for tf BEST Fw, "
PROGRAM...*-'-*-.
aafM. nn. 4raM>
fc&. \2iZZ T*^ACILITIES
,.**.*_* >. mm iSamatMoab'W.Oh-*""
SAflSV op anal *. jW tm, N M*. P>
aSiMMwtaaatlntafy. mm nk. I** ** *m'
iiiminan.i*n'iiwaiw
ACCS i""*
lnrollmn4 it H^n to M*n MM 9 14,
Tfc y*Of o ptoorcm m^ fv yovtfc 13-14 h*"V ;mreV*W W*J
ftec comp.
SCHKXHI
Co-r n condoled MondoyV ttaewfjK rr4*r>' horn 9,IJ A H M J'
CAMP PUS
pk* tap at*kaH.o I A...^y >
SIM mhm Sjoaatanref" 4 '"l'
won
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fo *kK aM-'.onm **^L
u....^n a<,.,T a.*; 4-mmhi :aiO0 pau* $30 atf4ra**^
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TIAMJFOtTATKHI
i>* k^, p., ^a4 whr saaai asatult wnimH***
on wmm ai ONCt to eaaae
ii.*'ii.....i>aii an* W(*iw.l.ai.t awWi iIni ** J'*1
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'>t*^*Vatad Inl. id^lHi laaadwaar


[April 11, 1975
The Jewish Florldian of Palm Beach County
Page 7
4T Cg QUAXTKU MILTING IN ATLANTA
,ridian Columnist Receives NatfL Award
ITLANTAJewish Floridian columnist Leo Mindlin
led the Boris Smolar Award for excellence in North
can Jewish' Journalism in 1974 at special ceremonies
resentation was made at a banquet session of the
quarterly board of the Council of Jewish Federations
Welfare Funds.
ie award to Mindlin was in the category for editorials
;rsonal columns.
ices Committee focused on ex-
tending maximum momentum and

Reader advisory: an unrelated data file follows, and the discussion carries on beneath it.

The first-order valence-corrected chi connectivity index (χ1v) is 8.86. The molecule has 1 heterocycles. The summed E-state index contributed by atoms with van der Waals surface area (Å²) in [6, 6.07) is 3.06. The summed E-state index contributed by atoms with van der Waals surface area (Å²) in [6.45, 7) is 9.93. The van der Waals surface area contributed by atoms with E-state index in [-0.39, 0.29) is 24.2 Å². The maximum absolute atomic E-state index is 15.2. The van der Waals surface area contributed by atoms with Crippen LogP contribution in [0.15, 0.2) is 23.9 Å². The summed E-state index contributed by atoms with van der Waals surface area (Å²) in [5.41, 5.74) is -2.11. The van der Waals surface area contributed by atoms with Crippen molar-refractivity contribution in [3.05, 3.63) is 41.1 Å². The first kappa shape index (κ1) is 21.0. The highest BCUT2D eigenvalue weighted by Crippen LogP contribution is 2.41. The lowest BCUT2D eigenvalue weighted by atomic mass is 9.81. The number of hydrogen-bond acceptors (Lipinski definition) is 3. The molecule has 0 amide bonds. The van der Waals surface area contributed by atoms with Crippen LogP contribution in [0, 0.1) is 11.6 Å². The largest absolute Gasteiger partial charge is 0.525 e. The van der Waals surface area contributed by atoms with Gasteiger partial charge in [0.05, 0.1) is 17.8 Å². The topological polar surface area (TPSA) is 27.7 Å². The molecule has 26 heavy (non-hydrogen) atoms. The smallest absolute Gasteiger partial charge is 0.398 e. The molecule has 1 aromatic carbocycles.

progress during the mid-season
phase of the 1975 campaigns.
On two major issues of deep
Federation concern considered by
the Community Planning Com-
mittee, the following actions
were taken: in the matter of
"Local (Resettlement of Soviet
Jews," the creation of a broad-
based national committee to in-
volve local Federation leadership
with key agencies (such as United
Hias Service, Jewish Welfare
Board, United Jewish Appeal,
Jewish Occupational Council, Na-
tional Council of Jewish Women)
was approved to coordinate serv-
ices, costs and staff, mobilize
volunteers, help in shaping com-
munity understanding; as well as
to refine the process of matching
job skills with local placements
for the newcomers, and to start
a process of "interpreting the
American and general Jewish
community to them before they
leave Europe.
IN ITS review of the "Impact
of the Recession on Jewish Corn-
giving awards in two
categories were Robert A.
editor-in-chief of the St.
Jewish Light; Gary Rosen-
assistant editor of the
ore Jewish Times; and
|W. Jacobs, international
oondent for the Buffalo
Review.
DRESSING THE banquet
here at the Fairmont Ho-
bs Dr. Robert Pipea, of
rcl University.
CJP is the association of
community organizations
aerations, Welfare Funds,
lunity Councils serving
ewish communities in the
States and Canada.
kids these communities to
ze maximum support for
IA and other overseas agen-
well as for major na-
and local services involv-
financing. planning and
king health, welfare, cul-
[educational, community re-
|e-iin-ational. community re-
all residents.
scheduling its quarterly
ngs in Atlanta, the CJF's
jthan 40 planning sessions
I geared to provide particu-
Ifor increased involvement
part of a wider number of
lunitics in CJF's actions and
rial ions.
tTICIPATING WERE more
200 representatives from
65 Jewish communities
Ighout the United States and
la. with a large contingent
(the Southern region, includ-
lollywood residents Dr. Nor-
| Atkin, a member of the
of CJFWF, and David
who serves on its Inter-
I'.e Cities Services Commit-
highlight of the meet-
as a report on the present
of community federated
ligns which, as of the end of
lary, raised almost $230 mil-
|or local, national and world-